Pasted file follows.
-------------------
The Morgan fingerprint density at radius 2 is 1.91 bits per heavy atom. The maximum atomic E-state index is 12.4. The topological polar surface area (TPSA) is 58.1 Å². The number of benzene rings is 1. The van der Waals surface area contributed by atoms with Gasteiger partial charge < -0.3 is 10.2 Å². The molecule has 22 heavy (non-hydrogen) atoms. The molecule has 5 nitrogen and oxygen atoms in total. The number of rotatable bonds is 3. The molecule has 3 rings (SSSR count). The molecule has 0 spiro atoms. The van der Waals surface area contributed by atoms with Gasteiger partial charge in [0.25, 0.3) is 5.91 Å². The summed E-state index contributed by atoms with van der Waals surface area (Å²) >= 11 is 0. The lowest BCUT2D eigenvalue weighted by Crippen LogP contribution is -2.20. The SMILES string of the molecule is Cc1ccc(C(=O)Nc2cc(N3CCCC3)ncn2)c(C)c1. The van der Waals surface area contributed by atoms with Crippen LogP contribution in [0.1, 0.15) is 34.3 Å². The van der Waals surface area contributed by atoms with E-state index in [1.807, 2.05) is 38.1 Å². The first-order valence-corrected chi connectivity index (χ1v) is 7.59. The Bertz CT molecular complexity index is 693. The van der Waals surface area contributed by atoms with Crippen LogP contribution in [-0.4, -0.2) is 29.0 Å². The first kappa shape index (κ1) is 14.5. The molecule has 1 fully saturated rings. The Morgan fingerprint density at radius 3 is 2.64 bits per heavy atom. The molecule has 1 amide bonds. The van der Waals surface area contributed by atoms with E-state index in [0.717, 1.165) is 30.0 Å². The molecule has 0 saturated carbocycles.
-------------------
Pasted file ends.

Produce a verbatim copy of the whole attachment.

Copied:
The Morgan fingerprint density at radius 2 is 1.91 bits per heavy atom. The maximum atomic E-state index is 12.4. The topological polar surface area (TPSA) is 58.1 Å². The number of benzene rings is 1. The van der Waals surface area contributed by atoms with Gasteiger partial charge < -0.3 is 10.2 Å². The molecule has 22 heavy (non-hydrogen) atoms. The molecule has 5 nitrogen and oxygen atoms in total. The number of rotatable bonds is 3. The molecule has 3 rings (SSSR count). The molecule has 0 spiro atoms. The van der Waals surface area contributed by atoms with Gasteiger partial charge in [0.25, 0.3) is 5.91 Å². The summed E-state index contributed by atoms with van der Waals surface area (Å²) >= 11 is 0. The lowest BCUT2D eigenvalue weighted by Crippen LogP contribution is -2.20. The SMILES string of the molecule is Cc1ccc(C(=O)Nc2cc(N3CCCC3)ncn2)c(C)c1. The van der Waals surface area contributed by atoms with Crippen LogP contribution in [0.1, 0.15) is 34.3 Å². The van der Waals surface area contributed by atoms with E-state index in [1.807, 2.05) is 38.1 Å². The first-order valence-corrected chi connectivity index (χ1v) is 7.59. The Bertz CT molecular complexity index is 693. The van der Waals surface area contributed by atoms with Crippen LogP contribution in [-0.4, -0.2) is 29.0 Å². The first kappa shape index (κ1) is 14.5. The molecule has 1 fully saturated rings. The Morgan fingerprint density at radius 3 is 2.64 bits per heavy atom. The molecule has 1 amide bonds. The van der Waals surface area contributed by atoms with E-state index in [0.717, 1.165) is 30.0 Å². The molecule has 0 saturated carbocycles.